My concern is as its mixed dementia is it really that helpful and will we just be causing upset for no good reason? But that is something to discuss with the nurse seperate from MIL.
     
  6. Lawson58

    Lawson58 Registered User

    When OH was diagnosed with AD, the geriatrician was the one who told him so he must have decided that it was the appropriate thing to do. OH was in one of his grumpy stages and wouldn't allow me in the room when he got the diagnosis but after he came out he told me that the doctor said he had a 'little bit of Alzheimer's' so even then he was in denial.

    He recently had a review consultation with the geriatrician who told him that he was doing very well which OH interpreted as saying that he was getting better and so the denial continues. He refuses to discuss it with me and doesn't tell anyone that he has the condition. However, he is quite good at using his medication and I assume that he takes it because he desperately believes that it will cure him. So bits of him are in disbelief that he has Alzheimer's but other bits are hoping for a solution to his problem, confusing and frustrating for us both.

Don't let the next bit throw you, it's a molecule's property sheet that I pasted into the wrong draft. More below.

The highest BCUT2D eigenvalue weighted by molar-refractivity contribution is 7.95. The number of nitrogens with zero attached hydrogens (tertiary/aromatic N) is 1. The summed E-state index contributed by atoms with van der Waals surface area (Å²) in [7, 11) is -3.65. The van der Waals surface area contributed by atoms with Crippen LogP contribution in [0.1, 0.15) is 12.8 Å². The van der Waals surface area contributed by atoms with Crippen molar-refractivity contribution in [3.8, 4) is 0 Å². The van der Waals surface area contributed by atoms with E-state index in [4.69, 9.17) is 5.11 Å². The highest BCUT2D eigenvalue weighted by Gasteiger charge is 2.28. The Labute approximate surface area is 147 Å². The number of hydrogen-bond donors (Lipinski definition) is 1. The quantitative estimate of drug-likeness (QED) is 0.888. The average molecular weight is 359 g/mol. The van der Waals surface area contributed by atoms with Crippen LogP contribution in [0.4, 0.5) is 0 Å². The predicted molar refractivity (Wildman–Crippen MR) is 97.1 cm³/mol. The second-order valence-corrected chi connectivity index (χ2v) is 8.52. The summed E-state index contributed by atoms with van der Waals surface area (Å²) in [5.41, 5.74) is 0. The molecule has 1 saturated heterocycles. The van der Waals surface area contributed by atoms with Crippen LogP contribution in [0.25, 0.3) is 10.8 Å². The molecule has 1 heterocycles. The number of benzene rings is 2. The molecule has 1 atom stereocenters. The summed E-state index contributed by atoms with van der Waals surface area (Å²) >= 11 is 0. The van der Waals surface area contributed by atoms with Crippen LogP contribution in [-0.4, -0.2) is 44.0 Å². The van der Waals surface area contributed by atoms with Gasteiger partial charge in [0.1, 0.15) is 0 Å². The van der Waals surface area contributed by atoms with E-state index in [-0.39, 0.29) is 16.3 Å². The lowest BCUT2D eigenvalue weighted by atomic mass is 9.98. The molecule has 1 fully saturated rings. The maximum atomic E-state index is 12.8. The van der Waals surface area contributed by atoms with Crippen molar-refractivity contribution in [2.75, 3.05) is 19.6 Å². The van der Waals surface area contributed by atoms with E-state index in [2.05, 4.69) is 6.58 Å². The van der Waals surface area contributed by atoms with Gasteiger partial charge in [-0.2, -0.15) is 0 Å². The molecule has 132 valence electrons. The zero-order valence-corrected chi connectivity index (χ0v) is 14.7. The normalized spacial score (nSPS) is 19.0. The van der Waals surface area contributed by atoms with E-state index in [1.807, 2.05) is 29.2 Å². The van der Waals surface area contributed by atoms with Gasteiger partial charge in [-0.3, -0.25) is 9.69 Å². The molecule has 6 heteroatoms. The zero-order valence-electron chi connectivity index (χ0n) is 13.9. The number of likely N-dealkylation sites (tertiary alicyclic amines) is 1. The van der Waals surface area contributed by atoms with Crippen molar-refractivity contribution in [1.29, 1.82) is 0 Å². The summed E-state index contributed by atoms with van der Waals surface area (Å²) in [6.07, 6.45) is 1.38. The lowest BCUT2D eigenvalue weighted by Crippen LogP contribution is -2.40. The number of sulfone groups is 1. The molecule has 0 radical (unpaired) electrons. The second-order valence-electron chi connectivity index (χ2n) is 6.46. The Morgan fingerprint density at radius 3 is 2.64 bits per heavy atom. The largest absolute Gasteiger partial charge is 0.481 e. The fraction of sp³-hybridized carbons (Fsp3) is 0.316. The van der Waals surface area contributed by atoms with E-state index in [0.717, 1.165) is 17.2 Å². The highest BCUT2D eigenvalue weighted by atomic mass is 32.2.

I think whether you tell someone or not depends on how bad they are when they get the diagnosis. I think that you could take a positive approach about the medication and stress that it is to help a few memory problems. The geriatrician obviously believed that he had an obligation to tell OH the diagnosis but I think that family should rely on their best judgement according to their own situation.

    Tough one.
     
  7. AnneED

    AnneED Registered User

    Feb 19, 2012
    81
    East Yorkshire UK
    Hi,

    As others have said you don't need to give a diagnosis in detail 'you have mixed dementia' but can give it in a general way 'you have a few memory problems'. It takes a remarkable person to cope well with being told bluntly that they have dementia, I suspect.

    When we first went to the Memory Café I was quite worried about the number of times the word Alzheimers was bandied around by the people helping there but Mum ignored it - she almost certainly didn't think they were talking about her. We'd never used the A or D words directly with her and I don't now. However she does accept that she has a few memory problems and very willingly takes the medication which for her has been very helpful, because she knows the tablets will help with that. When she decided in the early days she might not need them all the time we used the argument that to keep driving the GP would insist that she took the pills. She agreed easily then. That in my view is consent.